The Isolator is a bizarre helmet invented in 1925 that encourages focus and concentration by rendering the wearer deaf, piping them full of oxygen, and limiting their vision to a tiny horizontal slit.
The Isolator has been archly reviewed in art and technology blogs several times since 2010, its re-emergence as a technological curiosity no doubt following in the wake of the recent few years' intense fascination with attention spans and the sort of productivity schemes advocated by sites like 43 Folders and LifeHacker.
The Isolator is an extreme example of a technology to help us focus on the task at hand, 80 years before we tried the Pomodoro method, Getting Things Done, meditation, or noise-canceling headphones.
Of course, the Isolator also looks a good deal dorkier than even a Bluetooth earpiece. Perhaps that, and not its conceptual daftness or the high price of tank-delivered oxygen, is why the Isolator did not become an essential piece of office equipment.
And then of course there's Google Glass, a precise functional inverse of the Isolator. Google has been working on these since 2004. Basically it's a pair of glasses that continuously display the internet in a corner of your vision, and which also allow you to transmit pictures, audio, and video.
For Google, the glasses are a major step toward its dream of what is known as ubiquitous computing — the idea that computers and the Internet will be accessible anywhere and we can ask them to do things without lifting a finger. ... On a more mundane level, rude behavior like checking e-mail during conversations would become much easier to hide.
So much for focusing on the task at hand. But hey, you can let anyone see exactly what you're up to, receive advertising, translate languages, and look at maps, with divided attention, while you're driving.
This week Google announced a Google Plus / Twitter contest offering the opportunity to become "Glass Explorers," that is, to try out a set of Google Glass. The eight thousand winners will have the opportunity to purchase a set for $1500, and must travel at their own expense to New York, Los Angeles, or San Francisco to pick up the device.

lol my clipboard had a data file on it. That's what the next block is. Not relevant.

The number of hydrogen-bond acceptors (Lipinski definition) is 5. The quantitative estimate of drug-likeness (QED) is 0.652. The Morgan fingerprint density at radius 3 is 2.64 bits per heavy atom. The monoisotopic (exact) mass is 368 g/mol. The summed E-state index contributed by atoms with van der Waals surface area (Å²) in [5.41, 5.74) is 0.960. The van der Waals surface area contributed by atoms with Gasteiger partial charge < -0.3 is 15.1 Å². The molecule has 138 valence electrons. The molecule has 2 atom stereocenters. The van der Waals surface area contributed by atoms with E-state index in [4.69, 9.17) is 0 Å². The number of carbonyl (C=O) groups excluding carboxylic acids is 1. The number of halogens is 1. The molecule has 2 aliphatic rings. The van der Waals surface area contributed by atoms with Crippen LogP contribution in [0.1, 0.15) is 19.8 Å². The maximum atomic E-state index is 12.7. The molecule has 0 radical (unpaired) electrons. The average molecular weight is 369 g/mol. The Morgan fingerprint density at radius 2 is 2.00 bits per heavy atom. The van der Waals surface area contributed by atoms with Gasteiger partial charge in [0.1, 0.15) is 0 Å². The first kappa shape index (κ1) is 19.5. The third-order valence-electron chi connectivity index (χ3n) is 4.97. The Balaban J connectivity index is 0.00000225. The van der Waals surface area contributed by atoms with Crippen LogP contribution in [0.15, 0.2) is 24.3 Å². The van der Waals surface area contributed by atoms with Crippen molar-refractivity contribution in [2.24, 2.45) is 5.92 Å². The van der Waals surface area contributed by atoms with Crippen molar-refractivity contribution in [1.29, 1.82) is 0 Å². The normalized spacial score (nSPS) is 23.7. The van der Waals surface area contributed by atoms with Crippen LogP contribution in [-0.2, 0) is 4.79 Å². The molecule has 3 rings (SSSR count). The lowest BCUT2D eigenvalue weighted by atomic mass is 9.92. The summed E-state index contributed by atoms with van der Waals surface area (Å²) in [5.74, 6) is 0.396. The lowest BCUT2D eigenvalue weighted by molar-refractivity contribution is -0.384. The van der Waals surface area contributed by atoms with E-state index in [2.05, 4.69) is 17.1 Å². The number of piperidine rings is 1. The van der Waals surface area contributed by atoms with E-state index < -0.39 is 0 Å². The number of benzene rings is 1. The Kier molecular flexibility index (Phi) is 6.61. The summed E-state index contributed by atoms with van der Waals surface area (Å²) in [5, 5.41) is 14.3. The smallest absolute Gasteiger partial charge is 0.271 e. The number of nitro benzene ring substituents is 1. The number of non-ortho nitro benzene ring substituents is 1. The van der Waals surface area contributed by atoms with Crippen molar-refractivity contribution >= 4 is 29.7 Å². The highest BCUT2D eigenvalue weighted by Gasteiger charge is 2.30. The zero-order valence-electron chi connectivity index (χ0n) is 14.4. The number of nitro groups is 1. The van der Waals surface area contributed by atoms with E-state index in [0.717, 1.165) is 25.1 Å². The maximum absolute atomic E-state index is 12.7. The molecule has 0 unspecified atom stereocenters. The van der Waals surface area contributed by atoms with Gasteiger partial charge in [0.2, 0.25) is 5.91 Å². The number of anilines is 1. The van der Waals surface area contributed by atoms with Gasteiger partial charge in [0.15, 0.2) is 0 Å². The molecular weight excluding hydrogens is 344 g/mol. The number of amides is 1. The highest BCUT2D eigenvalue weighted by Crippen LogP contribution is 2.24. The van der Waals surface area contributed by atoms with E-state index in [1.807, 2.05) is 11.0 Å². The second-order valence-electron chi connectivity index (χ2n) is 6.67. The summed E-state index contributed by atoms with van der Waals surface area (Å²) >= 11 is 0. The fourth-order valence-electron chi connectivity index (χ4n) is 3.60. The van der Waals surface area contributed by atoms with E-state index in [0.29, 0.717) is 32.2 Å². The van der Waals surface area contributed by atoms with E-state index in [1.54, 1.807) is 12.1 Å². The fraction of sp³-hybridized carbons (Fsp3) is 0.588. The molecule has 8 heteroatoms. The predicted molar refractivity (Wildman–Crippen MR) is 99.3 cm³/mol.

The NYT has identified a barrier other than the price to rapid widespread adoption of Google Glass:
"If you look at other wearable pieces of functional technology, there’s a reason they’re not ubiquitous. There’s a reason we all make fun of someone wearing a Bluetooth or a BlackBerry holster," said Daniella Yacobovsky, co-founder of BaubleBar, an online jewelry retailer. "Is it useful? Of course it is. Do I look like a tool? Yeah. I’m not going to wear it."
But don't worry: perhaps from having studied Hugo Gernsback's earlier marketing failure, Google is working with fashion professionals like Diane von Fursternberg to make Glass stylistically palatable to customers who are accustomed to Apple-style product design. Glass appears inevitable; here's hoping, at least, that Glass doesn't mess up our hair as well as our attention spans.
Are you reading this because you're avoiding doing your work?
What work is this lizard avoiding? Is he forfeiting his long-term happiness to the immediate gratification of video gaming? Should he be on Prozac, or Adderall? Perhaps we should let him be content to lick the screen until the real world ceases to exist in his lizard brain.
The contemporary work environment depends on devices which paradoxically provide instant access to productivity-killing diversions. Sometimes it can feel like our will to work is sapped, replaced by minutes and hours of consuming the internet in all its forms. Many recent business books and articles have identified this problem, suggesting reasons deep in the brain's neocortical structures, and offering a variety of advice to the would-be productive person:
"Inhibiting distractions is a core skill for staying focused. To inhibit distractions, you need to be aware of your internal mental processes and catch the wrong impulses before they take hold. It turns out that, like the old saying goes, timing is everything. Once you take an action, an energetic loop commences that makes it harder to stop that action. Many activities have built-in rewards, in the form of increased arousal that holds your attention." — David Rock, Your Brain at Work (2009)